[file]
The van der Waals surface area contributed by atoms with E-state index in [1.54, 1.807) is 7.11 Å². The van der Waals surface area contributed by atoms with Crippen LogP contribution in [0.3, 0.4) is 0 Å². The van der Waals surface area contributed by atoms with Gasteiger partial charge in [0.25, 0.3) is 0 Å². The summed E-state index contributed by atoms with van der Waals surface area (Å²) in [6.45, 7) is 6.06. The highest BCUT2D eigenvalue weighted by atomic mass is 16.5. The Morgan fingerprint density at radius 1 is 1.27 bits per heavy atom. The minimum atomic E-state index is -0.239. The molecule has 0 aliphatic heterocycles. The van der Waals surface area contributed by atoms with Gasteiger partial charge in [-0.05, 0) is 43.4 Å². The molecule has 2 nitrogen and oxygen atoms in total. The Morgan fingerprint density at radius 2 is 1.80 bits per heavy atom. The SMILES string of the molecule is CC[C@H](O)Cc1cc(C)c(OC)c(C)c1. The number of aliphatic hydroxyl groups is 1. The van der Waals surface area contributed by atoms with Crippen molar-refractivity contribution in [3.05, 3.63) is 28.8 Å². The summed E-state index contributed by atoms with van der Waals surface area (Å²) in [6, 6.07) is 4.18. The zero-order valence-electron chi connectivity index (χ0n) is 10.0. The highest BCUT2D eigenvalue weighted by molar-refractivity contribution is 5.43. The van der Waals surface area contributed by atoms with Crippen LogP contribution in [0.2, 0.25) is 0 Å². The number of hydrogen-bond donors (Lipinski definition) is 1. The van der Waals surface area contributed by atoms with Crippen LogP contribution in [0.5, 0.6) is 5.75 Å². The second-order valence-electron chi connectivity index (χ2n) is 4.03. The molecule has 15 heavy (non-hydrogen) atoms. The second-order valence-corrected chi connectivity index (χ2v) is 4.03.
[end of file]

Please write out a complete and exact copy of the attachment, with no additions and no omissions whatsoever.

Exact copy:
The van der Waals surface area contributed by atoms with E-state index in [1.54, 1.807) is 7.11 Å². The van der Waals surface area contributed by atoms with Crippen LogP contribution in [0.3, 0.4) is 0 Å². The van der Waals surface area contributed by atoms with Gasteiger partial charge in [0.25, 0.3) is 0 Å². The summed E-state index contributed by atoms with van der Waals surface area (Å²) in [6.45, 7) is 6.06. The highest BCUT2D eigenvalue weighted by atomic mass is 16.5. The Morgan fingerprint density at radius 1 is 1.27 bits per heavy atom. The minimum atomic E-state index is -0.239. The molecule has 0 aliphatic heterocycles. The van der Waals surface area contributed by atoms with Gasteiger partial charge in [-0.05, 0) is 43.4 Å². The molecule has 2 nitrogen and oxygen atoms in total. The Morgan fingerprint density at radius 2 is 1.80 bits per heavy atom. The SMILES string of the molecule is CC[C@H](O)Cc1cc(C)c(OC)c(C)c1. The number of aliphatic hydroxyl groups is 1. The van der Waals surface area contributed by atoms with Crippen molar-refractivity contribution in [3.05, 3.63) is 28.8 Å². The summed E-state index contributed by atoms with van der Waals surface area (Å²) in [6, 6.07) is 4.18. The zero-order valence-electron chi connectivity index (χ0n) is 10.0. The highest BCUT2D eigenvalue weighted by molar-refractivity contribution is 5.43. The van der Waals surface area contributed by atoms with Crippen LogP contribution in [0.2, 0.25) is 0 Å². The number of hydrogen-bond donors (Lipinski definition) is 1. The van der Waals surface area contributed by atoms with Crippen LogP contribution in [0.5, 0.6) is 5.75 Å². The second-order valence-electron chi connectivity index (χ2n) is 4.03. The molecule has 15 heavy (non-hydrogen) atoms. The second-order valence-corrected chi connectivity index (χ2v) is 4.03.